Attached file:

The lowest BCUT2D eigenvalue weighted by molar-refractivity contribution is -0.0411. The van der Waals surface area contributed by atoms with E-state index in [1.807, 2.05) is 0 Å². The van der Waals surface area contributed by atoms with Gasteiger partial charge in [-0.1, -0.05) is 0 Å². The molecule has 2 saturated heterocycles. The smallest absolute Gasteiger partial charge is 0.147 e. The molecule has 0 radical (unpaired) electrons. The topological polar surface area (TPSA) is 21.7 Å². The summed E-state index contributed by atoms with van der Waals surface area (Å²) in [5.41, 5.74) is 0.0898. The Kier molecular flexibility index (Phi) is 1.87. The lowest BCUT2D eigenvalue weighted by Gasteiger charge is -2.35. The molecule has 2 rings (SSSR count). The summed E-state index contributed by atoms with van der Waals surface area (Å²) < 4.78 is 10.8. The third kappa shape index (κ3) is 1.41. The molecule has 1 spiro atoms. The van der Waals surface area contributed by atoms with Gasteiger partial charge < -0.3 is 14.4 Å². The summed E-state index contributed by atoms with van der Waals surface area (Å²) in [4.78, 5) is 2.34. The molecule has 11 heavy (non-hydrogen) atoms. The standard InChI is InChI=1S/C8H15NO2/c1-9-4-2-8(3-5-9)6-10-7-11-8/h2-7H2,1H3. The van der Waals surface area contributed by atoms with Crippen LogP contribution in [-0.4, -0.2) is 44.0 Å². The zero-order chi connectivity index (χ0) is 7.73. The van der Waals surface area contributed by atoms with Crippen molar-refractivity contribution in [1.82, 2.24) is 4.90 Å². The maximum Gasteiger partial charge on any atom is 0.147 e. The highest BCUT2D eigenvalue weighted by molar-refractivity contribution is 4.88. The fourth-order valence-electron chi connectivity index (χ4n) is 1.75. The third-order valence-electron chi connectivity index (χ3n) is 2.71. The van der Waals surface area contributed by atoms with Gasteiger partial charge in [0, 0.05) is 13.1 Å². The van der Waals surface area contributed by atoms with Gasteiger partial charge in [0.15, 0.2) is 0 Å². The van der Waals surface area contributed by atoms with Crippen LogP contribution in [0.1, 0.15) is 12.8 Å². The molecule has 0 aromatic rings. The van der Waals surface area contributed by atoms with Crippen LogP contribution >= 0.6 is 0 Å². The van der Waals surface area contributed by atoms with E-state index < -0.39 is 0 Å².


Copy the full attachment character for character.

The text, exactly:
The lowest BCUT2D eigenvalue weighted by molar-refractivity contribution is -0.0411. The van der Waals surface area contributed by atoms with E-state index in [1.807, 2.05) is 0 Å². The van der Waals surface area contributed by atoms with Gasteiger partial charge in [-0.1, -0.05) is 0 Å². The molecule has 2 saturated heterocycles. The smallest absolute Gasteiger partial charge is 0.147 e. The molecule has 0 radical (unpaired) electrons. The topological polar surface area (TPSA) is 21.7 Å². The summed E-state index contributed by atoms with van der Waals surface area (Å²) in [5.41, 5.74) is 0.0898. The Kier molecular flexibility index (Phi) is 1.87. The lowest BCUT2D eigenvalue weighted by Gasteiger charge is -2.35. The molecule has 2 rings (SSSR count). The summed E-state index contributed by atoms with van der Waals surface area (Å²) < 4.78 is 10.8. The third kappa shape index (κ3) is 1.41. The molecule has 1 spiro atoms. The van der Waals surface area contributed by atoms with Gasteiger partial charge < -0.3 is 14.4 Å². The summed E-state index contributed by atoms with van der Waals surface area (Å²) in [4.78, 5) is 2.34. The molecule has 11 heavy (non-hydrogen) atoms. The standard InChI is InChI=1S/C8H15NO2/c1-9-4-2-8(3-5-9)6-10-7-11-8/h2-7H2,1H3. The van der Waals surface area contributed by atoms with Crippen LogP contribution in [-0.4, -0.2) is 44.0 Å². The zero-order chi connectivity index (χ0) is 7.73. The van der Waals surface area contributed by atoms with Crippen molar-refractivity contribution in [1.82, 2.24) is 4.90 Å². The maximum Gasteiger partial charge on any atom is 0.147 e. The highest BCUT2D eigenvalue weighted by molar-refractivity contribution is 4.88. The fourth-order valence-electron chi connectivity index (χ4n) is 1.75. The third-order valence-electron chi connectivity index (χ3n) is 2.71. The van der Waals surface area contributed by atoms with Gasteiger partial charge in [0, 0.05) is 13.1 Å². The van der Waals surface area contributed by atoms with Gasteiger partial charge in [0.15, 0.2) is 0 Å². The van der Waals surface area contributed by atoms with Crippen LogP contribution in [0.1, 0.15) is 12.8 Å². The molecule has 0 aromatic rings. The van der Waals surface area contributed by atoms with Crippen LogP contribution >= 0.6 is 0 Å². The van der Waals surface area contributed by atoms with E-state index < -0.39 is 0 Å².